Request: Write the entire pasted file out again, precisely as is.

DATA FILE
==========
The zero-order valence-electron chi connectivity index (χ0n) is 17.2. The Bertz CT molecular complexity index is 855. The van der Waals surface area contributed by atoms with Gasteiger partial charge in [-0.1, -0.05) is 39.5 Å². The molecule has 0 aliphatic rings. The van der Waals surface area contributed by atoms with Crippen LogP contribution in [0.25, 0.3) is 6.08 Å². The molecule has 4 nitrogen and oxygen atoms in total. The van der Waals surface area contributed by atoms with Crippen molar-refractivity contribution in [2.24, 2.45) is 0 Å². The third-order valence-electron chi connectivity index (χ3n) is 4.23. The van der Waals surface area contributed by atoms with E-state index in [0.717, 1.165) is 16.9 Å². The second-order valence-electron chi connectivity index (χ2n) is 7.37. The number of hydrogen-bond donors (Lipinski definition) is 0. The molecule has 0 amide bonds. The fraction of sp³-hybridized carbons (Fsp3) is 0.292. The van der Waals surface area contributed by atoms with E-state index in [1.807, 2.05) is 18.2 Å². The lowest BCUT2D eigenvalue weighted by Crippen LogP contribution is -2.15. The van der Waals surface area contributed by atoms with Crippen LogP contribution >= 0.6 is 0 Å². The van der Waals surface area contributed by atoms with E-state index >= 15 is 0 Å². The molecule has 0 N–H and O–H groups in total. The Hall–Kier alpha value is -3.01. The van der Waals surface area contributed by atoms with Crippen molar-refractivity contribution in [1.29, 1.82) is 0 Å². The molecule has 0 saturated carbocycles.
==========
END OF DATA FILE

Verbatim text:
The zero-order valence-electron chi connectivity index (χ0n) is 17.2. The Bertz CT molecular complexity index is 855. The van der Waals surface area contributed by atoms with Gasteiger partial charge in [-0.1, -0.05) is 39.5 Å². The molecule has 0 aliphatic rings. The van der Waals surface area contributed by atoms with Crippen LogP contribution in [0.25, 0.3) is 6.08 Å². The molecule has 4 nitrogen and oxygen atoms in total. The van der Waals surface area contributed by atoms with Crippen molar-refractivity contribution in [2.24, 2.45) is 0 Å². The third-order valence-electron chi connectivity index (χ3n) is 4.23. The van der Waals surface area contributed by atoms with E-state index in [0.717, 1.165) is 16.9 Å². The second-order valence-electron chi connectivity index (χ2n) is 7.37. The number of hydrogen-bond donors (Lipinski definition) is 0. The molecule has 0 amide bonds. The fraction of sp³-hybridized carbons (Fsp3) is 0.292. The van der Waals surface area contributed by atoms with E-state index in [1.807, 2.05) is 18.2 Å². The lowest BCUT2D eigenvalue weighted by Crippen LogP contribution is -2.15. The van der Waals surface area contributed by atoms with Crippen LogP contribution >= 0.6 is 0 Å². The van der Waals surface area contributed by atoms with E-state index >= 15 is 0 Å². The molecule has 0 N–H and O–H groups in total. The Hall–Kier alpha value is -3.01. The van der Waals surface area contributed by atoms with Crippen molar-refractivity contribution in [1.29, 1.82) is 0 Å². The molecule has 0 saturated carbocycles.